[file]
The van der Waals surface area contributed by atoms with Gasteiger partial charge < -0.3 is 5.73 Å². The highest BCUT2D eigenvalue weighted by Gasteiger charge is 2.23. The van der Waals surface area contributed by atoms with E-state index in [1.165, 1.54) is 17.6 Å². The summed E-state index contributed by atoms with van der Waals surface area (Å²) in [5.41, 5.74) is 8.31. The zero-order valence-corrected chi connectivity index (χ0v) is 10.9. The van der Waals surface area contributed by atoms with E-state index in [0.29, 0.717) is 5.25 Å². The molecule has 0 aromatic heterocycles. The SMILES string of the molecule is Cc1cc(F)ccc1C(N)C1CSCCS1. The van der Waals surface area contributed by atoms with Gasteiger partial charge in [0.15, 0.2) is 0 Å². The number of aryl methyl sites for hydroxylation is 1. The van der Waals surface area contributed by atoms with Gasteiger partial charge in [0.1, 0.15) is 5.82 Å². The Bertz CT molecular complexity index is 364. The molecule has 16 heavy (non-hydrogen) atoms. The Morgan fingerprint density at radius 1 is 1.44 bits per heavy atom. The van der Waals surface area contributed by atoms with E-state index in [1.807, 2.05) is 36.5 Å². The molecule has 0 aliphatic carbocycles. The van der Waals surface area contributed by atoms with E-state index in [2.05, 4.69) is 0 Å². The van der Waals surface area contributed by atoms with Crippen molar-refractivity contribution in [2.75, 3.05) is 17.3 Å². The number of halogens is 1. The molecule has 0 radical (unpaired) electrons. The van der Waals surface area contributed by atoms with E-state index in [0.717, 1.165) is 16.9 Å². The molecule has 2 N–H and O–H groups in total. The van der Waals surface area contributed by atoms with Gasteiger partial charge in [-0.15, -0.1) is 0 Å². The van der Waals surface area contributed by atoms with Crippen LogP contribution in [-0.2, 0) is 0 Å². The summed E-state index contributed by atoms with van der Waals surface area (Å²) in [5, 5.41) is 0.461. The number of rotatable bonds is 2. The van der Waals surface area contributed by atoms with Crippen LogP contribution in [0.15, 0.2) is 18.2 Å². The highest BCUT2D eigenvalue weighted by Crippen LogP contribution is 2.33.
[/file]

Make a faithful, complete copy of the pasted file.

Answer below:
The van der Waals surface area contributed by atoms with Gasteiger partial charge < -0.3 is 5.73 Å². The highest BCUT2D eigenvalue weighted by Gasteiger charge is 2.23. The van der Waals surface area contributed by atoms with E-state index in [1.165, 1.54) is 17.6 Å². The summed E-state index contributed by atoms with van der Waals surface area (Å²) in [5.41, 5.74) is 8.31. The zero-order valence-corrected chi connectivity index (χ0v) is 10.9. The van der Waals surface area contributed by atoms with E-state index in [0.29, 0.717) is 5.25 Å². The molecule has 0 aromatic heterocycles. The SMILES string of the molecule is Cc1cc(F)ccc1C(N)C1CSCCS1. The van der Waals surface area contributed by atoms with Gasteiger partial charge in [0.15, 0.2) is 0 Å². The number of aryl methyl sites for hydroxylation is 1. The van der Waals surface area contributed by atoms with Gasteiger partial charge in [0.1, 0.15) is 5.82 Å². The Bertz CT molecular complexity index is 364. The molecule has 16 heavy (non-hydrogen) atoms. The Morgan fingerprint density at radius 1 is 1.44 bits per heavy atom. The van der Waals surface area contributed by atoms with E-state index in [1.807, 2.05) is 36.5 Å². The molecule has 0 aliphatic carbocycles. The van der Waals surface area contributed by atoms with E-state index in [2.05, 4.69) is 0 Å². The van der Waals surface area contributed by atoms with Crippen molar-refractivity contribution in [2.75, 3.05) is 17.3 Å². The number of halogens is 1. The molecule has 0 radical (unpaired) electrons. The van der Waals surface area contributed by atoms with E-state index in [0.717, 1.165) is 16.9 Å². The molecule has 2 N–H and O–H groups in total. The van der Waals surface area contributed by atoms with Gasteiger partial charge in [-0.15, -0.1) is 0 Å². The van der Waals surface area contributed by atoms with Crippen LogP contribution in [-0.2, 0) is 0 Å². The summed E-state index contributed by atoms with van der Waals surface area (Å²) in [5, 5.41) is 0.461. The number of rotatable bonds is 2. The van der Waals surface area contributed by atoms with Crippen LogP contribution in [0.15, 0.2) is 18.2 Å². The highest BCUT2D eigenvalue weighted by Crippen LogP contribution is 2.33.